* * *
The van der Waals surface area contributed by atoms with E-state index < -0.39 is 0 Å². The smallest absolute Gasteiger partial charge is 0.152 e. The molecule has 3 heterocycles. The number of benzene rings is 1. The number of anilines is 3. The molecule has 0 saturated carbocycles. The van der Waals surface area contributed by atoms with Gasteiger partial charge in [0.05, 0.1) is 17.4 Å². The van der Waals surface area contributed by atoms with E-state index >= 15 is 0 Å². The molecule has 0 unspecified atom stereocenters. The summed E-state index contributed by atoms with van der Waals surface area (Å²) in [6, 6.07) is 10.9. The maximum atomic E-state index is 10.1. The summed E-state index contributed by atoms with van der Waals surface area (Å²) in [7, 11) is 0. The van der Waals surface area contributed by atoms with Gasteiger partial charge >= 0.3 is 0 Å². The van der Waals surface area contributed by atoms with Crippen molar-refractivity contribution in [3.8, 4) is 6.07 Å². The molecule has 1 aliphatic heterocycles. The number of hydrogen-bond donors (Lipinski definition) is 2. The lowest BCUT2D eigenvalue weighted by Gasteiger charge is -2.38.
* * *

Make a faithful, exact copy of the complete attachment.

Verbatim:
The van der Waals surface area contributed by atoms with E-state index < -0.39 is 0 Å². The smallest absolute Gasteiger partial charge is 0.152 e. The molecule has 3 heterocycles. The number of benzene rings is 1. The number of anilines is 3. The molecule has 0 saturated carbocycles. The van der Waals surface area contributed by atoms with Gasteiger partial charge in [0.05, 0.1) is 17.4 Å². The van der Waals surface area contributed by atoms with E-state index >= 15 is 0 Å². The molecule has 0 unspecified atom stereocenters. The summed E-state index contributed by atoms with van der Waals surface area (Å²) in [6, 6.07) is 10.9. The maximum atomic E-state index is 10.1. The summed E-state index contributed by atoms with van der Waals surface area (Å²) in [7, 11) is 0. The van der Waals surface area contributed by atoms with Gasteiger partial charge >= 0.3 is 0 Å². The van der Waals surface area contributed by atoms with Crippen molar-refractivity contribution in [3.8, 4) is 6.07 Å². The molecule has 1 aliphatic heterocycles. The number of hydrogen-bond donors (Lipinski definition) is 2. The lowest BCUT2D eigenvalue weighted by Gasteiger charge is -2.38.